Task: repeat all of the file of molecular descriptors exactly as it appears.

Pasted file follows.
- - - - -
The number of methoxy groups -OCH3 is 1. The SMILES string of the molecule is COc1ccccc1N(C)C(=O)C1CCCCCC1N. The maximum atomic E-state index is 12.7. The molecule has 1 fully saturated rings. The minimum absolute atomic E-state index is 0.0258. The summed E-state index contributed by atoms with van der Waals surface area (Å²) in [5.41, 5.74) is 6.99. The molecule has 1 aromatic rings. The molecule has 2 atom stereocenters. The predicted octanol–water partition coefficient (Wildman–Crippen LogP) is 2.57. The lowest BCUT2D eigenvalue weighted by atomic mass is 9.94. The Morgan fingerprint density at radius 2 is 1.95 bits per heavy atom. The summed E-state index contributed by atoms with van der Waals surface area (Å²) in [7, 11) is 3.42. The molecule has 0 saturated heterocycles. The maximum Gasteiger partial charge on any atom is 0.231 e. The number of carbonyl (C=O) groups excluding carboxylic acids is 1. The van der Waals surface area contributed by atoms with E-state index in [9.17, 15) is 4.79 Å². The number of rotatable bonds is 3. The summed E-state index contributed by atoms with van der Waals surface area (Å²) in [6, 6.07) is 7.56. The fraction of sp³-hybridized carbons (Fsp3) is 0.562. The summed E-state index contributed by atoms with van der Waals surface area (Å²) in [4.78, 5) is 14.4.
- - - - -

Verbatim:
The number of methoxy groups -OCH3 is 1. The SMILES string of the molecule is COc1ccccc1N(C)C(=O)C1CCCCCC1N. The maximum atomic E-state index is 12.7. The molecule has 1 fully saturated rings. The minimum absolute atomic E-state index is 0.0258. The summed E-state index contributed by atoms with van der Waals surface area (Å²) in [5.41, 5.74) is 6.99. The molecule has 1 aromatic rings. The molecule has 2 atom stereocenters. The predicted octanol–water partition coefficient (Wildman–Crippen LogP) is 2.57. The lowest BCUT2D eigenvalue weighted by atomic mass is 9.94. The Morgan fingerprint density at radius 2 is 1.95 bits per heavy atom. The summed E-state index contributed by atoms with van der Waals surface area (Å²) in [7, 11) is 3.42. The molecule has 0 saturated heterocycles. The maximum Gasteiger partial charge on any atom is 0.231 e. The number of carbonyl (C=O) groups excluding carboxylic acids is 1. The van der Waals surface area contributed by atoms with E-state index in [9.17, 15) is 4.79 Å². The number of rotatable bonds is 3. The summed E-state index contributed by atoms with van der Waals surface area (Å²) in [6, 6.07) is 7.56. The fraction of sp³-hybridized carbons (Fsp3) is 0.562. The summed E-state index contributed by atoms with van der Waals surface area (Å²) in [4.78, 5) is 14.4.